Funds are not available to send employees to training, but training is needed. What options are there? How can I learn more about my field of work without spending money?
The economy has put travel, conferences and training on hold, creating an unexpected opportunity to throw out the old model of learning and replace it with one that really works.
Neuroscientists have found that our brains learn most effectively when training is broken into small chunks. HR Magazine’s award-winning March 2008 cover story, “The Brain at Work”, points out that a series of 1-hour workshops spread over time would result in a dramatic increase in learning retention when compared to a traditional eight-hour day of training.
Here are six low-cost or no-cost options for training your employees and deepening your own expertise, with the added benefits of being easier to schedule during working hours, and building your professional network of colleagues, leaders and mentors.
Set up a learning exchange within the team. Schedule a regular coffee, lunch, or a conference call to share knowledge gained in previous trainings. That conference or training you paid for your employees to attend last year? Ask them to pull out their notes, review what was learned, and teach it to their colleagues.
Lunch ‘n’ Learns
Task an employee with scheduling a series of lunchtime workshops. They can create a workshop in their area of subject matter expertise, and invite colleagues to do the same. Or they could invite leaders or experts from within your company to present.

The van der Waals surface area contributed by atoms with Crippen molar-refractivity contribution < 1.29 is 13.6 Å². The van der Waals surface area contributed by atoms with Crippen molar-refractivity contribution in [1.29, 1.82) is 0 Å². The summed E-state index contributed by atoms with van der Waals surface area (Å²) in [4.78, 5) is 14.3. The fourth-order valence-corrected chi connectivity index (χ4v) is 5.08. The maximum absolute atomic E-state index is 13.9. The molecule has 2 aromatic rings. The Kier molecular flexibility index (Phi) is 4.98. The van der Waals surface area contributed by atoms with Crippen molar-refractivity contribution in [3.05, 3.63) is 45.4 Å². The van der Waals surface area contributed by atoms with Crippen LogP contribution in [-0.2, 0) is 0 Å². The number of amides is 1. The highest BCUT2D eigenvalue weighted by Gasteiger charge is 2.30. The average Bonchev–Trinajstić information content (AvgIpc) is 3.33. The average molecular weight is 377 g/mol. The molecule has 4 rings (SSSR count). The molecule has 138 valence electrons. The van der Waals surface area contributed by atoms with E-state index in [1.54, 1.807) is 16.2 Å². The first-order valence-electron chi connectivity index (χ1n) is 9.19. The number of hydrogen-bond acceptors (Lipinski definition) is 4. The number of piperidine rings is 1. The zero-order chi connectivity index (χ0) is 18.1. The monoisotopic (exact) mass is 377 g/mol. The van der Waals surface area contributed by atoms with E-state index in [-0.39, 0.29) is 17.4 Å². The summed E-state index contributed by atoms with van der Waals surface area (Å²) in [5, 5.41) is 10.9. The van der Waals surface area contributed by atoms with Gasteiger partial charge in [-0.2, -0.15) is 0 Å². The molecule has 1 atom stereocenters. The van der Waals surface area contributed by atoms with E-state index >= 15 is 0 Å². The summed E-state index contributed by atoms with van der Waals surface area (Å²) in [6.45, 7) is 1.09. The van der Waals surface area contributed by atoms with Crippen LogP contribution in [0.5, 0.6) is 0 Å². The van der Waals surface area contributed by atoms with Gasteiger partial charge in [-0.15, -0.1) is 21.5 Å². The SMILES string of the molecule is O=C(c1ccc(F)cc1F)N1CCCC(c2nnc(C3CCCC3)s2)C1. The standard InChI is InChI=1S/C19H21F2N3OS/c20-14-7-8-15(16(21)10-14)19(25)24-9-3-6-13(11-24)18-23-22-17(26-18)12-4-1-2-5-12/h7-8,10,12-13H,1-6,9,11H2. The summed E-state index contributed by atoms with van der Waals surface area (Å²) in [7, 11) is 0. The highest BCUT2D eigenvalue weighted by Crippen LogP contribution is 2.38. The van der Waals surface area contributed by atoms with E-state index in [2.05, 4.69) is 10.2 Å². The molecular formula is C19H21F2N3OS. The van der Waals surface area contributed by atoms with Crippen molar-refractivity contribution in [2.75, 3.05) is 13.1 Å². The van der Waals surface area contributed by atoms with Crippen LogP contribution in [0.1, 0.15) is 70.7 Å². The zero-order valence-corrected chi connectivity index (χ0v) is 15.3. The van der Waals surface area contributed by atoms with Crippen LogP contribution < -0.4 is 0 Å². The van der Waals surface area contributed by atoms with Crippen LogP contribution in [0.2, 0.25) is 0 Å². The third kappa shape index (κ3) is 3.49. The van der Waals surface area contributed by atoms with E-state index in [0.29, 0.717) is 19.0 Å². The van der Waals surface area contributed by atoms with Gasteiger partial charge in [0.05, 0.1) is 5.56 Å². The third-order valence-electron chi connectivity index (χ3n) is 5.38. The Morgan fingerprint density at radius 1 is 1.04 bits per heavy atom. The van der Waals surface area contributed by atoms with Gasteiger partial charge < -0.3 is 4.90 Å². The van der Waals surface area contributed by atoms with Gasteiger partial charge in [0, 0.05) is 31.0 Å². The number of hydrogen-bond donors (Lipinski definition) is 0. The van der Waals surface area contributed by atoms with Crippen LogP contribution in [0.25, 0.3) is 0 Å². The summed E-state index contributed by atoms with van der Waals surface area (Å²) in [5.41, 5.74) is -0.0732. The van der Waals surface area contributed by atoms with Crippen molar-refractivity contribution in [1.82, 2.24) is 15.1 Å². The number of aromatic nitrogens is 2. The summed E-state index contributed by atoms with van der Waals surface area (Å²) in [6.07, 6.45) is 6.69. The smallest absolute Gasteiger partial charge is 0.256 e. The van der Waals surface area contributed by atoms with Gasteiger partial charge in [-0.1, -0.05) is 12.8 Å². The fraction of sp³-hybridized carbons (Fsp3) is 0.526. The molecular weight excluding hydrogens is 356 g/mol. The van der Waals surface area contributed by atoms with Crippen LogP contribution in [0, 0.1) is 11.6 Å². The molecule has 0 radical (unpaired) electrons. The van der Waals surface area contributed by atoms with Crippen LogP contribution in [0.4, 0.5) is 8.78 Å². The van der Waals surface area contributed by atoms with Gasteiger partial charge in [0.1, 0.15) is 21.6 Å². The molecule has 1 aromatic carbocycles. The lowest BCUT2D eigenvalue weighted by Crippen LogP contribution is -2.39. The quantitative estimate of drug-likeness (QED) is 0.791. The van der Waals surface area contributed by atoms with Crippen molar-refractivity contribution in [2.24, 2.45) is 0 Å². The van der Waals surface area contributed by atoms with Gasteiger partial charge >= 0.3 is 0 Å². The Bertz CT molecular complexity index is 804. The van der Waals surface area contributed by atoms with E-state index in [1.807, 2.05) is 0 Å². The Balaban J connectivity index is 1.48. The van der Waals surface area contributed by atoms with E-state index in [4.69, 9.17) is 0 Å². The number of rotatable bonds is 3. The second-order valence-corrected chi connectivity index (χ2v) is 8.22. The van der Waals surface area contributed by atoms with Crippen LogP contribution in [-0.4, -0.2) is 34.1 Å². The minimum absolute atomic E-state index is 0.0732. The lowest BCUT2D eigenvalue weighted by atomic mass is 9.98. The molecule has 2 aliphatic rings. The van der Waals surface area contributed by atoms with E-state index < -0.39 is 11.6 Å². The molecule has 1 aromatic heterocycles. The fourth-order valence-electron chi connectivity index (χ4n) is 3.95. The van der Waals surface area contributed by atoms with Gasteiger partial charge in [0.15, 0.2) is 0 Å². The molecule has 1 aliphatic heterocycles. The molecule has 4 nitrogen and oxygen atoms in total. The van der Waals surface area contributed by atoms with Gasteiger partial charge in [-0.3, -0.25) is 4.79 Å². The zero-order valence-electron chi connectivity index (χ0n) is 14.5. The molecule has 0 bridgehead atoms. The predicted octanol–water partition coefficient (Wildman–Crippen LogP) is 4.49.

Find a speaker who is marketing a book or program. Invite them to present a workshop, teleconference or webinar to your team in exchange for raising their profile in your organization.
Volunteer as education coordinator for a professional association and you’ll get to choose the speakers.
Submit a proposal to be a speaker or panelist at a conference. They may or may not pay for your travel, but most will give you your registration.
Many organizations offer training programs in webinar format, and there are numerous options under $100. Buy a registration, and gather the team in a conference room to watch together. Follow up with a discussion on how to apply the principles in your work environment, or meet a few weeks later to review progress.
This is also a great time to engage a mentor (or two or three) and encourage team members to do so too. Here are some tips from a previous column. http://anitaborg.org/news/archive/ask-jo-12
As you and your team make the most of cost-free learning opportunities, you will foster a culture of learning. With all these options to explore you might never go back to paying for training again.